As I walked around the side of the library I peered through the window grilles to have a look at the old staff room behind the issue desk. I recall many days clambering in and out of there to gulp from a large bottle of Lucozade which I had in my bag to raise the energy I had lost from the previous night’s drinking. Drinking to forget. A broken heart. Close to collapse. A list of regrets longer than my arm.

As I left the library I walked down Rosewood Street and turned left into Yarrow Street. Yarrow Street is a modern housing development which was built to replace old red-brick stock. It is innocuous, but like many streets in Belfast it is inhabited by a dark history.

Almost forty-nine years ago this part of the Crumlin Road was an unofficial ‘check-point’ manned by the UDA and other loyalists. Yarrow Street isn’t often mentioned in accounts of the Troubles, but for someone with an intimate knowledge of that period in history it is difficult when walking through this part of town not to cast one’s mind back to the dreadful summer of 1972. On Friday 21 July 1972 the Provisional IRA torpedoed parts of Belfast in a coordinated bomb attack. That evening footage of human remains being shovelled into clear plastic bags was broadcast on colour televisions across the city. Members of the IRA were divided – some felt that it had been a ‘fuck-up’ while others thought it would ‘harden the bastards up’. The loyalist or Protestant ‘backlash’ – a term which had been used by newspapers of all hues to describe the fomenting anger within communities such as the Shankill and Lower Newtownards Road – was in full swing.

For a small number of loyalists the hot and febrile atmosphere gave them license to go full tilt toward the worst excesses of sectarian violence.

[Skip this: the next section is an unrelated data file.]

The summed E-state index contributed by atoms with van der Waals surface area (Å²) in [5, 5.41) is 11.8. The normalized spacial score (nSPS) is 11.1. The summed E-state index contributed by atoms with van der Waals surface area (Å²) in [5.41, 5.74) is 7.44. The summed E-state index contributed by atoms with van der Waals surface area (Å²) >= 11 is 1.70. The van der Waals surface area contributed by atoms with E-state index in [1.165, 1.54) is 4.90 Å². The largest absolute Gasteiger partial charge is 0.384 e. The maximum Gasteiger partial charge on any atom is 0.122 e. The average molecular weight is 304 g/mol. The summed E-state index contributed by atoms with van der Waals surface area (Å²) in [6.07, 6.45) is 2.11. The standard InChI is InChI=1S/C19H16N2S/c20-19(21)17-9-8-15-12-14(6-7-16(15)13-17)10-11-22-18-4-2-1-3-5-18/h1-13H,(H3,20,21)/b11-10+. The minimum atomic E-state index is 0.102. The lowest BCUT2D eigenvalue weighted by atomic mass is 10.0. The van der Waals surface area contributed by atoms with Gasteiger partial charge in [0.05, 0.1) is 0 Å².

Standing at the corner of Yarrow Street and the Crumlin Road bathed in winter sunshine on this beautiful January afternoon I look along the zebra crossing connecting Yarrow Street to Silvio Street. Beside the top of Silvio Street stands the imposing and magnificent St Mary’s Church of Ireland – a Gothic style high Victorian Church with an enormous central tower designed by London architect William Slater and built from Mourne granite and sandstone in 1868. I then look up at the street sign to my right. ‘Yarrow Street’. There is a newer sign with black text on a white background but beneath it is the white, bold text on a severe black canvass with the old-fashioned abbreviation of street – the uppercase S and lowercase t. When I see these old Belfast street signs I am immediately reminded of news reports from the 1970s. Of journeys unfinished. Lives unfulfilled.

At around 1.30 a.m. on 22 July 1972 Francis Arthurs and his girlfriend were in a taxi travelling up the Crumlin Road from the Engineers Club in Corporation Street where they had been since 10.00 p.m. They were heading back to Arthurs’ house in the Ardoyne when their taxi was stopped. The driver recalled: ‘… I drove up the Crumlin Road. When I got to about St Mary’s Church I was stopped by a number of men.’ Arthurs’ girlfriend later told an inquest: